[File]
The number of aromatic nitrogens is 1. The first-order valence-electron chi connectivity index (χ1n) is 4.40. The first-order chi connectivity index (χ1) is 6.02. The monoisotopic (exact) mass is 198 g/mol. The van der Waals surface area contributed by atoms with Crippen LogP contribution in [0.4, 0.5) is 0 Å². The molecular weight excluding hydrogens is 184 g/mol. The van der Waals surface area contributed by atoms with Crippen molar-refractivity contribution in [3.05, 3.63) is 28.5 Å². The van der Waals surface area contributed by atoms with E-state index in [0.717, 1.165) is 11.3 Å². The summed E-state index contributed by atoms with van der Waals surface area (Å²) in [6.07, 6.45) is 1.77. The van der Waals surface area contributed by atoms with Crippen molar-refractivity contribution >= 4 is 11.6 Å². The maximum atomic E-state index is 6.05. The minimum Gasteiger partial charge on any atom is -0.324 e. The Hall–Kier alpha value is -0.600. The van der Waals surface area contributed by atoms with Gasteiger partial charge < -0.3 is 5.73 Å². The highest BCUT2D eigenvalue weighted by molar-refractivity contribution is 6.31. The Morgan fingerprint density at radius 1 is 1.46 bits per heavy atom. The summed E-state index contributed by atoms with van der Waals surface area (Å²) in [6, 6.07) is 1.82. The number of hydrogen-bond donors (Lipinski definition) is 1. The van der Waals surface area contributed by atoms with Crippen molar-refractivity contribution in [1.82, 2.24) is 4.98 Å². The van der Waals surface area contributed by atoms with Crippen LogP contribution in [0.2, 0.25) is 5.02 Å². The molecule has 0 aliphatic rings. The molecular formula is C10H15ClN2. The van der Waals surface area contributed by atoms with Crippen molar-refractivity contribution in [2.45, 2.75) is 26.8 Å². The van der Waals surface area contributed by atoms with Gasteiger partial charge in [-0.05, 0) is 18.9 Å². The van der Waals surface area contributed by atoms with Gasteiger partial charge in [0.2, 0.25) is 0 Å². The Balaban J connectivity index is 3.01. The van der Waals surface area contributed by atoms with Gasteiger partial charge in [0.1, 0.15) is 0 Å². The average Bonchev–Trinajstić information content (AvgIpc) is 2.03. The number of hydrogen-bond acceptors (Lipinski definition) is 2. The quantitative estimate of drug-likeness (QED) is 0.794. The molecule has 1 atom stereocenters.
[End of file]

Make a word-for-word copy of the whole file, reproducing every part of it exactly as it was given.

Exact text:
The number of aromatic nitrogens is 1. The first-order valence-electron chi connectivity index (χ1n) is 4.40. The first-order chi connectivity index (χ1) is 6.02. The monoisotopic (exact) mass is 198 g/mol. The van der Waals surface area contributed by atoms with Crippen LogP contribution in [0.4, 0.5) is 0 Å². The molecular weight excluding hydrogens is 184 g/mol. The van der Waals surface area contributed by atoms with Crippen molar-refractivity contribution in [3.05, 3.63) is 28.5 Å². The van der Waals surface area contributed by atoms with E-state index in [0.717, 1.165) is 11.3 Å². The summed E-state index contributed by atoms with van der Waals surface area (Å²) in [6.07, 6.45) is 1.77. The van der Waals surface area contributed by atoms with Crippen molar-refractivity contribution >= 4 is 11.6 Å². The maximum atomic E-state index is 6.05. The minimum Gasteiger partial charge on any atom is -0.324 e. The Hall–Kier alpha value is -0.600. The van der Waals surface area contributed by atoms with Gasteiger partial charge < -0.3 is 5.73 Å². The highest BCUT2D eigenvalue weighted by molar-refractivity contribution is 6.31. The Morgan fingerprint density at radius 1 is 1.46 bits per heavy atom. The summed E-state index contributed by atoms with van der Waals surface area (Å²) in [6, 6.07) is 1.82. The number of hydrogen-bond donors (Lipinski definition) is 1. The van der Waals surface area contributed by atoms with Crippen molar-refractivity contribution in [1.82, 2.24) is 4.98 Å². The van der Waals surface area contributed by atoms with Crippen LogP contribution in [0.2, 0.25) is 5.02 Å². The molecule has 0 aliphatic rings. The molecular formula is C10H15ClN2. The van der Waals surface area contributed by atoms with Crippen molar-refractivity contribution in [2.45, 2.75) is 26.8 Å². The van der Waals surface area contributed by atoms with Gasteiger partial charge in [-0.05, 0) is 18.9 Å². The van der Waals surface area contributed by atoms with Gasteiger partial charge in [0.2, 0.25) is 0 Å². The Balaban J connectivity index is 3.01. The van der Waals surface area contributed by atoms with Gasteiger partial charge in [0.1, 0.15) is 0 Å². The average Bonchev–Trinajstić information content (AvgIpc) is 2.03. The number of hydrogen-bond acceptors (Lipinski definition) is 2. The quantitative estimate of drug-likeness (QED) is 0.794. The molecule has 1 atom stereocenters.